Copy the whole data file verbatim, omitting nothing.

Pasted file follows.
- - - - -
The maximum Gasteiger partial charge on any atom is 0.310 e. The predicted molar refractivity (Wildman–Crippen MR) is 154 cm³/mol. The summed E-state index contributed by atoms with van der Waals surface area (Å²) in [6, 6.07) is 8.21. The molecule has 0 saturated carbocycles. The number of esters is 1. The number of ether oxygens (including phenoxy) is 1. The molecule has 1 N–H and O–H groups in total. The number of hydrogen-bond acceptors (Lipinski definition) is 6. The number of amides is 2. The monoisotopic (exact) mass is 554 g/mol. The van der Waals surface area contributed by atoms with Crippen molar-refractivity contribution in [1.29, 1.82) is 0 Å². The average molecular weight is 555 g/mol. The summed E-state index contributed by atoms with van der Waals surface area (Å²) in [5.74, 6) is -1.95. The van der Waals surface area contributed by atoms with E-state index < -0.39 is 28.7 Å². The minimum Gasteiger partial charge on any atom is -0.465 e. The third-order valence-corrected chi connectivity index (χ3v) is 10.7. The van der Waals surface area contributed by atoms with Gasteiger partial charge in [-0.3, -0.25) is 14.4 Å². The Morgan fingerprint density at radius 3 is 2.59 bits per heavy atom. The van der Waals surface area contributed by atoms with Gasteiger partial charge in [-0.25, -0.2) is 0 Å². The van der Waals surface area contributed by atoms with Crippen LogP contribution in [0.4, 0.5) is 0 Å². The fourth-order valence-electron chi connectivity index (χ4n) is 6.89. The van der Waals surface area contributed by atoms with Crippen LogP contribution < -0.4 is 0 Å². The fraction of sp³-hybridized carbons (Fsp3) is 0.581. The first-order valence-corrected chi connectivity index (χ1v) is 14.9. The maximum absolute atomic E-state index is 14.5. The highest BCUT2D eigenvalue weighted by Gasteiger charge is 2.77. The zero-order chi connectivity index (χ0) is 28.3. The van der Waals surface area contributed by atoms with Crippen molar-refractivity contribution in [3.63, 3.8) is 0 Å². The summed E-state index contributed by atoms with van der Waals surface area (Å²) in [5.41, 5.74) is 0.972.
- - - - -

The maximum Gasteiger partial charge on any atom is 0.310 e. The predicted molar refractivity (Wildman–Crippen MR) is 154 cm³/mol. The summed E-state index contributed by atoms with van der Waals surface area (Å²) in [6, 6.07) is 8.21. The molecule has 0 saturated carbocycles. The number of esters is 1. The number of ether oxygens (including phenoxy) is 1. The molecule has 1 N–H and O–H groups in total. The number of hydrogen-bond acceptors (Lipinski definition) is 6. The number of amides is 2. The monoisotopic (exact) mass is 554 g/mol. The van der Waals surface area contributed by atoms with Crippen molar-refractivity contribution in [1.29, 1.82) is 0 Å². The average molecular weight is 555 g/mol. The summed E-state index contributed by atoms with van der Waals surface area (Å²) in [5.74, 6) is -1.95. The van der Waals surface area contributed by atoms with E-state index < -0.39 is 28.7 Å². The minimum Gasteiger partial charge on any atom is -0.465 e. The third-order valence-corrected chi connectivity index (χ3v) is 10.7. The van der Waals surface area contributed by atoms with Gasteiger partial charge in [-0.3, -0.25) is 14.4 Å². The Morgan fingerprint density at radius 3 is 2.59 bits per heavy atom. The van der Waals surface area contributed by atoms with Gasteiger partial charge in [-0.25, -0.2) is 0 Å². The van der Waals surface area contributed by atoms with Crippen LogP contribution in [0.4, 0.5) is 0 Å². The fourth-order valence-electron chi connectivity index (χ4n) is 6.89. The van der Waals surface area contributed by atoms with Crippen LogP contribution < -0.4 is 0 Å². The fraction of sp³-hybridized carbons (Fsp3) is 0.581. The first-order valence-corrected chi connectivity index (χ1v) is 14.9. The maximum absolute atomic E-state index is 14.5. The highest BCUT2D eigenvalue weighted by Gasteiger charge is 2.77. The zero-order chi connectivity index (χ0) is 28.3. The van der Waals surface area contributed by atoms with Crippen molar-refractivity contribution in [3.63, 3.8) is 0 Å². The summed E-state index contributed by atoms with van der Waals surface area (Å²) in [5.41, 5.74) is 0.972.